“The end of the pandemic-era waivers that allowed schools to offer meals to all children at no charge had an immediate impact on school meal participation during the 2022–2023 school year,” it said.

In New Jersey, the number of students receiving free lunches dropped by almost half during the last school year compared with 2021-22, while those receiving a free breakfast declined by about 65% in 2022-23, the data shows.

Summer food programs try to offset need

But fewer students are eligible for free food when school is out during the summer. Eligibility for summer meals is based on the federal Electronic Benefit Transfer (EBT) program that feeds children from families with incomes under 185% of the poverty line. That will mean kids from New Jersey families with incomes of more than the federal limit won’t qualify for food assistance over the summer break, even if they qualify when the new school year starts.

State Assembly Speaker Craig Coughlin, a Middlesex Democrat, has made tackling hunger and food insecurity a priority in his legislative tenure, and said the disparity needs to be addressed.

“The new school meal program that begins in September is New Jersey law and will cover kids from families who earn up to 224%,” said Chris Aikin, Coughlin’s spokesman. “So those kids from families between 185% and 224% will be eligible for breakfast/lunch in school during the year, but will not be eligible for summer EBT.”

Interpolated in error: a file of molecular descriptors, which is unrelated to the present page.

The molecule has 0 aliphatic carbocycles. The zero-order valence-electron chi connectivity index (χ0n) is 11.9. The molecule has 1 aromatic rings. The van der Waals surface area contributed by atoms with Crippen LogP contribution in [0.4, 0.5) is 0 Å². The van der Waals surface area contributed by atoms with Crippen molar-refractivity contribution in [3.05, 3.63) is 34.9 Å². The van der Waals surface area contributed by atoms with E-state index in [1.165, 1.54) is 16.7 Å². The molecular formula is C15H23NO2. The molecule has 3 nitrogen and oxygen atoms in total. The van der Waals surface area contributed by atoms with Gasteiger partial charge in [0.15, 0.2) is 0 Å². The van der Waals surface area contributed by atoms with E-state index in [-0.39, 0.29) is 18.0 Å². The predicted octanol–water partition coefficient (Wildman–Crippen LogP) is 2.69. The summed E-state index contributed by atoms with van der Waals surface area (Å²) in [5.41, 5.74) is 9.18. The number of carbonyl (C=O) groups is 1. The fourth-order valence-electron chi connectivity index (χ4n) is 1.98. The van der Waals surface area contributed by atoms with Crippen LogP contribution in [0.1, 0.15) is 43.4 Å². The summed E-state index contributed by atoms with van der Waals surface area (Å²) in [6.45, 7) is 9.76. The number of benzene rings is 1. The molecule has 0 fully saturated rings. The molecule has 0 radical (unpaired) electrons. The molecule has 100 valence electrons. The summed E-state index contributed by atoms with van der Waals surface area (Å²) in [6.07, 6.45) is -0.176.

In four South Jersey counties, the summer shortfall is offset by a feeding program operated by the Food Bank of South Jersey, the national advocacy group No Kid Hungry, and Hello Fresh, a maker of meal kits.

The Food Bank of South Jersey is currently feeding about 170,000 people a month, up from 125,000 in 2022. Greg Loder, the food bank’s director of marketing and advocacy, attributed the increase to higher costs for groceries, mortgages, medical costs and a host of other household expenses that have been driven higher by inflation. More people are now turning to food banks and pantries to make ends meet because “rent eats first,” food-aid officials say.

Need for summer food assistance higher than expected

In late June, about 75 families waited in their cars in the parking lot of Delsea Regional High School in Franklinville, Gloucester County, to collect boxes of pre-packed meals, plus cook-at-home meal kits donated by Hello Fresh.

The number of clients was higher than expected at the start of the summer, according to the organizers, and is consistent with region-wide demand this year and last that is even higher than it was at the peak of the COVID-19 pandemic.

Among them was Jenna Johnson, 31, who came to collect food for herself and her two children, ages 18 months and 11 years. She hadn’t previously sought help with food but turned to the food bank because a pandemic-related federal benefit recently ended.

“I did get the assistance, and I just lost it, so this is the perfect time for this,” said Johnson, who used to be a bus aide for special-needs children at the school but is now a stay-at-home mom.

Margaret Caldwell, 65, of Malaga was waiting in line for a kit that supplies ingredients for a meal, with recipes in English and Spanish. She cares for her two grandsons, ages 12 and 8, while her son, a single father, goes out to work. Without the donated food, the boys wouldn’t go hungry, but they wouldn’t have as good a diet, she said.

Caldwell said she’s thankful for the food bank and doesn’t have any qualms about asking for help. “I’ve worked all my life, I’m retired now, and you gotta do what you gotta do,” she said.

Jon Hurdle, a freelance writer who regularly reports on water and other environmental issues, is part of the NJ Spotlight News COVID-19 reporting team. This story was first published on NJ Spotlight News, a content partner of Chalkbeat Newark.